Purpose: Current numbers of breast-feeding mothers are well below Healthy People 2010 goals of 75% in the early postpartum period, 50% at 6 months, and 25% at 1 year. A promising line of research is the use of an ecological model for breastfeeding that includes factors traditionally examined in breastfeeding (mother/infant and family) as well as mesosystem and exosystem sources of influence on families (healthcare delivery system, community, and societal/cultural).
Study Design and Methods: A telephone survey was conducted with 95 primiparous, postpartum women using closed and open-ended items. Content analysis was used with the transcribed comments from these telephone interviews, to test the fit of a preexisting ecological model for breastfeeding.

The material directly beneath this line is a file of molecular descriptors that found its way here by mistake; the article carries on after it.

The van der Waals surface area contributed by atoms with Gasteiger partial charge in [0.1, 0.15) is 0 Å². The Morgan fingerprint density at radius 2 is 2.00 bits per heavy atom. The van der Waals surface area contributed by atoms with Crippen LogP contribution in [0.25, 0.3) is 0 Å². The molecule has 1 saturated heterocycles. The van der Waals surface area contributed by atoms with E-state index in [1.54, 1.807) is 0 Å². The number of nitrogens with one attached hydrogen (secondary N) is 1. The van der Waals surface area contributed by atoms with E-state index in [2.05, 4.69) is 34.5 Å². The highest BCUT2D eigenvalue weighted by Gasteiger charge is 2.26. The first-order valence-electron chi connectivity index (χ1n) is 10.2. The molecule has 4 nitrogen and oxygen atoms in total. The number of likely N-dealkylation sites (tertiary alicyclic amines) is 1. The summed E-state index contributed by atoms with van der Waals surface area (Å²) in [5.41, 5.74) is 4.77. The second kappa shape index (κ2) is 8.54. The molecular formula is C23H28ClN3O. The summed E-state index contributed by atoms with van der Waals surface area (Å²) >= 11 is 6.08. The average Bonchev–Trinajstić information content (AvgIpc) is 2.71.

Results: The comments of postpartum women provided a rich source of information about the many mother-infant, family, healthcare delivery system, community, and societal/cultural factors that influence breastfeeding. These all fit the ecological breast-feeding model proposed.
Clinical Implications: Efforts to improve rates of breastfeeding in this country to meet year 2010 goals must consider the many contextual factors that influence feeding. Interventions to promote breastfeeding should exceed the individual level, and occur at many layers simultaneously. The ecological model provides direction for the multiple interventions needed to increase rates and duration of breastfeeding.